I welcome all this logistical talk about journals. I think the computer is the only way, because it establishes the text, but technology is such and computers are so disposable that a hard copy is essential and may be what lasts. Burning a CD is an interesting idea, but that technology may also be limited. I keep a month’s entries in a single computer file, adding to it each day. At the end of the month, I print the month out, punch holes, and put it in a binder, and I begin the next month. What to print it on is my current question. For several years I have used the back sides of the beautiful stationery my parents left, but I am now out of several reams of that. I may have to get some expensive rag, bond, archival paper to show that I value the project. Which I do, although I never go back to reread.
I avoided keeping a daily journal for years until I had an epiphany. I was driving from Delaware to Maryland to deliver a presentation to the people at an old folks’ home on the diary of Mary Chesnutt who was everywhere and knew everyone during the Civil War. Lightbulb! Here I was spending a couple of days preparing a presentation on this haphazard collection when my own busy life was unrecorded. She lives because she kept notes. I would disappear because I did not.
Someone questioned whether what I wrote was really a diary. But let us not be at the mercy of others to define our genres. A diary is a sort of daily record of events and observations. Everything is fair game. When people ask me what to write, I say whatever they want. Although today’s historians wring their hands about topics missing from past journals, we cannot know what hundreds of years hence that fickle group will wish we had written about. I sometimes suggest that people look at the lives of their grandparents and parents and write about themselves what they wish they knew about past family.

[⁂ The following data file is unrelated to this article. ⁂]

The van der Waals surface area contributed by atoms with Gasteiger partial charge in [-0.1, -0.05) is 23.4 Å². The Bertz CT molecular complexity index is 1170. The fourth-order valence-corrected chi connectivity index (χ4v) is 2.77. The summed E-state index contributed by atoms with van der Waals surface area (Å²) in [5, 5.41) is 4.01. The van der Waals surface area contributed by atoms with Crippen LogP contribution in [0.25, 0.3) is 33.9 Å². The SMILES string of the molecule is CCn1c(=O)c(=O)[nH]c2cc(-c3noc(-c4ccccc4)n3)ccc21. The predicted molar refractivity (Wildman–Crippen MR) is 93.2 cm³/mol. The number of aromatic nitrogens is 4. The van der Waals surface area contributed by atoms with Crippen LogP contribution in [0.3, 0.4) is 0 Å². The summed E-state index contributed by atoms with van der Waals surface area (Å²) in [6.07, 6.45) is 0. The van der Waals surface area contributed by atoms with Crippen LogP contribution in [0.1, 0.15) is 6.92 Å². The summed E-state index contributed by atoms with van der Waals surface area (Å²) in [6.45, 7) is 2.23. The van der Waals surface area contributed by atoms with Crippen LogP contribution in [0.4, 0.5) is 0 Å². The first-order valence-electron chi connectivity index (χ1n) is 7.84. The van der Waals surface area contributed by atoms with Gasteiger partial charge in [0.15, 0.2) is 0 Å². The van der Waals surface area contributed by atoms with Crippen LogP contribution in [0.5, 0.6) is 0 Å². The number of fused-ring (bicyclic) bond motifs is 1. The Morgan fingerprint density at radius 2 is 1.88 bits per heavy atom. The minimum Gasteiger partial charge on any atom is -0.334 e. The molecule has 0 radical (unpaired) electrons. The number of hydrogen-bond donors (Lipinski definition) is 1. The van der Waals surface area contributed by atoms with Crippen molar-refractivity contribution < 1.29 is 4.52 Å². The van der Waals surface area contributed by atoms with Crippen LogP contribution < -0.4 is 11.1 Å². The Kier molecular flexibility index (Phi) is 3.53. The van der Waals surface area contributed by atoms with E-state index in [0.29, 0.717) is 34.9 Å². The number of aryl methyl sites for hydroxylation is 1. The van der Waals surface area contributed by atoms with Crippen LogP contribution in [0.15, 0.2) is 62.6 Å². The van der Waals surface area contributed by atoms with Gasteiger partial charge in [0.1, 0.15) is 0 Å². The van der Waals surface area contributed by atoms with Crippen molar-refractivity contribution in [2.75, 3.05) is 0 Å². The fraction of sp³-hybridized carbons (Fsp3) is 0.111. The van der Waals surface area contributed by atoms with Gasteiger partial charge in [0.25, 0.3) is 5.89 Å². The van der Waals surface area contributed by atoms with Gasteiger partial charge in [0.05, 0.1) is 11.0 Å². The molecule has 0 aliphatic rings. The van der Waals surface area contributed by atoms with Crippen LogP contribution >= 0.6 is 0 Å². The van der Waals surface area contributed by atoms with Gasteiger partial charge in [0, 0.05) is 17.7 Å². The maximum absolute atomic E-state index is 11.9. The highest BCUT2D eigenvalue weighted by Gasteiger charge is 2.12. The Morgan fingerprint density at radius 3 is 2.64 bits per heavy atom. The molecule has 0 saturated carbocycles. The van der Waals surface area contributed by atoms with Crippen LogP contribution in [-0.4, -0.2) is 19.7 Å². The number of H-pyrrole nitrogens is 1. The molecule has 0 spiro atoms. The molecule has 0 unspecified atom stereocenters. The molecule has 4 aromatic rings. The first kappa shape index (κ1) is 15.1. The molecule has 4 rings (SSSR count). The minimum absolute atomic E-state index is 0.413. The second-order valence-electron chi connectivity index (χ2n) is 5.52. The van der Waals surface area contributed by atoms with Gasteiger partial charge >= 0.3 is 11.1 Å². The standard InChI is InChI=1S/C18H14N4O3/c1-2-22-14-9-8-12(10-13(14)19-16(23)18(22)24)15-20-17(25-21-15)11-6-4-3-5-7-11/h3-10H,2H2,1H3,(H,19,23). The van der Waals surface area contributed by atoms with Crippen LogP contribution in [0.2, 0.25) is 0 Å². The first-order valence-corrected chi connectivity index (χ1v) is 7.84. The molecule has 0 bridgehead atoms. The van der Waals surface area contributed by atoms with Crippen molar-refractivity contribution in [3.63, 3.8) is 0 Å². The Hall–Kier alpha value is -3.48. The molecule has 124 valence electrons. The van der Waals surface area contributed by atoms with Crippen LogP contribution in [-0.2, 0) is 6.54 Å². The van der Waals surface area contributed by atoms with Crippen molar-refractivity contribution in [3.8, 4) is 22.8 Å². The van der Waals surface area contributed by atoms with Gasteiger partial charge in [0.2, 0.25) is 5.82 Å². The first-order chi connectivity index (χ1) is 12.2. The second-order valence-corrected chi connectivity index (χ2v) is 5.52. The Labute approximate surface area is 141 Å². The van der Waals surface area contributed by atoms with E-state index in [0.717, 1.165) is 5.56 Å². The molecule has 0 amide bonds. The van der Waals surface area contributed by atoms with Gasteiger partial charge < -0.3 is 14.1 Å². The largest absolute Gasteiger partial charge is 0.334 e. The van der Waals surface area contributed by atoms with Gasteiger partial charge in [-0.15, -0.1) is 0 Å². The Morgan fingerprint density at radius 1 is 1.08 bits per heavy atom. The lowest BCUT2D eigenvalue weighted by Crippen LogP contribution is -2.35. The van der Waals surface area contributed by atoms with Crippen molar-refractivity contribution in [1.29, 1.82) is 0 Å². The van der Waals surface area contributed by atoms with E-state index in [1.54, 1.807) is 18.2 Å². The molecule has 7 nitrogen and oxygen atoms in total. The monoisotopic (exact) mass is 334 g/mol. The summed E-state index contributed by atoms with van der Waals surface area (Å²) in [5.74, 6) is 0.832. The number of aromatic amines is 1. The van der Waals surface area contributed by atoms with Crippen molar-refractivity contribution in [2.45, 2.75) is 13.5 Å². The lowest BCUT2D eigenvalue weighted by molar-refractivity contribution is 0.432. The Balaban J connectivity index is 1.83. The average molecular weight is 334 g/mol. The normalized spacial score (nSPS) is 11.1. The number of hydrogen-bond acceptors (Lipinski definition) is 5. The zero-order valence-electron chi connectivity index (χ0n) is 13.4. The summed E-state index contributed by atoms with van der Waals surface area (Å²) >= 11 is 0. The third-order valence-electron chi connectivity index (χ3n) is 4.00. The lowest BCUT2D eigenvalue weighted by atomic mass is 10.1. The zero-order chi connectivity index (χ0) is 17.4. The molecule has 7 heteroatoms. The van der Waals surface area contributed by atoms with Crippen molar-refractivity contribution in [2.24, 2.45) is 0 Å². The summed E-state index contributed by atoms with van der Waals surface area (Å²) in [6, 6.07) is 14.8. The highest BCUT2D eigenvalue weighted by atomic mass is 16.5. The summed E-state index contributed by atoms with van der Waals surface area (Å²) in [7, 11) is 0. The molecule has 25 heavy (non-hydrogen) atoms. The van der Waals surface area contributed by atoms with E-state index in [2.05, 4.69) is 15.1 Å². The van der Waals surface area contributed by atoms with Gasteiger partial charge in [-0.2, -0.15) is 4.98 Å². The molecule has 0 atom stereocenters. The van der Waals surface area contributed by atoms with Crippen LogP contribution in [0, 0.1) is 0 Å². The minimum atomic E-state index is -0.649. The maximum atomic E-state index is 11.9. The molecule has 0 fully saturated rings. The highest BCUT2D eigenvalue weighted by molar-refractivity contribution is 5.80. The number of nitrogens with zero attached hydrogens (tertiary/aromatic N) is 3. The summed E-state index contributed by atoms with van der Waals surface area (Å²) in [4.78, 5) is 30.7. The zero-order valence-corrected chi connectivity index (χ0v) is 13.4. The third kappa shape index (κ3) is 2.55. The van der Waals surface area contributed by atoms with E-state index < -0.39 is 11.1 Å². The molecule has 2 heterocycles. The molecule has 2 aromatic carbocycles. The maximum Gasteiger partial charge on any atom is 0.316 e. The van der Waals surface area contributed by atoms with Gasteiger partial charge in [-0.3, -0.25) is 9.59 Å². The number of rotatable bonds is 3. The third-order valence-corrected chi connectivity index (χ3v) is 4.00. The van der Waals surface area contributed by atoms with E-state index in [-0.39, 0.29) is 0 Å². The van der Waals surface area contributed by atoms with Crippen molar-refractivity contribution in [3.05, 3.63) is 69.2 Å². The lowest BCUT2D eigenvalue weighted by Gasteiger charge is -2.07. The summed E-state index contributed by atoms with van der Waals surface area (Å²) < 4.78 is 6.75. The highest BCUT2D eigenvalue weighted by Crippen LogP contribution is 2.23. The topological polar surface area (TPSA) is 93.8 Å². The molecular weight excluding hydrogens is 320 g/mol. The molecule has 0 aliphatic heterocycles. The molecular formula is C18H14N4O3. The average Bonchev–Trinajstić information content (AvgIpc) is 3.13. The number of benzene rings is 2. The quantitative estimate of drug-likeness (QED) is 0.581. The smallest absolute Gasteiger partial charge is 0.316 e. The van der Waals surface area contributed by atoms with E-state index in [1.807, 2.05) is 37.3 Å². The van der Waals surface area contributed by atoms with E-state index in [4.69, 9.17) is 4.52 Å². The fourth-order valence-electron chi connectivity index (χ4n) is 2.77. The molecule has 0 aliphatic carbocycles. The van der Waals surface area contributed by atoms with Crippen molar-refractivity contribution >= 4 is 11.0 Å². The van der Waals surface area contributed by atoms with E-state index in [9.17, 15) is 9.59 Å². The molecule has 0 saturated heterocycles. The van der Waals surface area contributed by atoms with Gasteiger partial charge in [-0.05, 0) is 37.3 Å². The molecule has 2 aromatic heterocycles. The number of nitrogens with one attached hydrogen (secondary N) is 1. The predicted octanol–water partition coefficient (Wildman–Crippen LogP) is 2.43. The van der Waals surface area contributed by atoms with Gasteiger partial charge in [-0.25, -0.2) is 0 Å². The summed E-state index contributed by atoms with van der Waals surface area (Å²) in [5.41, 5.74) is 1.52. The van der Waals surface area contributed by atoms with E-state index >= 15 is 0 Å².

One good reason to write a journal is because it gives importance and shape to our lives. We can easily say that nothing ever happens to us and our lives are dull, but if we wrote two paragraphs a day, would there be nothing to say? What would be in those strangled entries? They might be more compelling than the pages of the voluble.
But enough about journals. I have another topic. Last night I went to an off-Broadway show Mysteries in its first preview presentation. The first act was stories from the Old Testament from the York, Wakefield, and Chester Mystery Play cycles, all adapted by Tony Harrison into elegant and comprehensible speech, and maybe for drama too. The familiar stories of the Creation, Adam and Eve, Cain and Able, the flood, and Abraham and Isaac were just enthralling in their drama. The last vignette was as horrifyingly dramatized as I have ever seen it, with heart-breaking dialogue between father and son and a knife three feet long. But at the climactic moment, Jehovah stayed Abraham’s hand and provided his own sacrifice, a swaddled infant, His own Son! Richard tells me that that connection would have been common in the middle ages, but it has always been more distant, more intellectualized than that for me.
This was a terrific production with all kinds of great effects. The characters all wore heavy dark overcoats and mufflers–when they were wearing anything at all. In the second act they wore chinos, tank tops, suspenders, and tool belts. The floor of the central acting area was covered with straw and a few basic tables were pushed around. The Tree hung upside down in the center. The Arc was also hanging in the air. By the end of the first act the floor was covered with bushels of apples, and a blue plastic sheet with several gallons of water on it.
The second act was more difficult for me. The short dramas of modern writers Dario Fo, Borislav Pekic, and Mikhail Bulgakov subverted the stories of Lazarus, Pontius Pilate, and the Crucifixion into comedy and character studies which were painful to watch. Then the show finished with The Harrowing of Hell from the York Cycle to sort of bring it around to the earlier tone, and a recitation of some of the actual wisdom of Jesus from the Gospel of St. Thomas as found in Elaine Pagles’ book (and the Dead Sea Scrolls). It was all very Christian while also being produced and performed by a clearly Jewish group. Was this the colonization of Christianity, the appropriation of Jesus Christ as a wise leader for secular purposes? And finally, could we retell these stories for our purposes without sentimentalizing them or making them painfully didactic? What successful efforts have we made in this direction? I remember A Day, a Night, and a Day from some years ago. Is this effort worth attempting? Should we put our dramatists to work?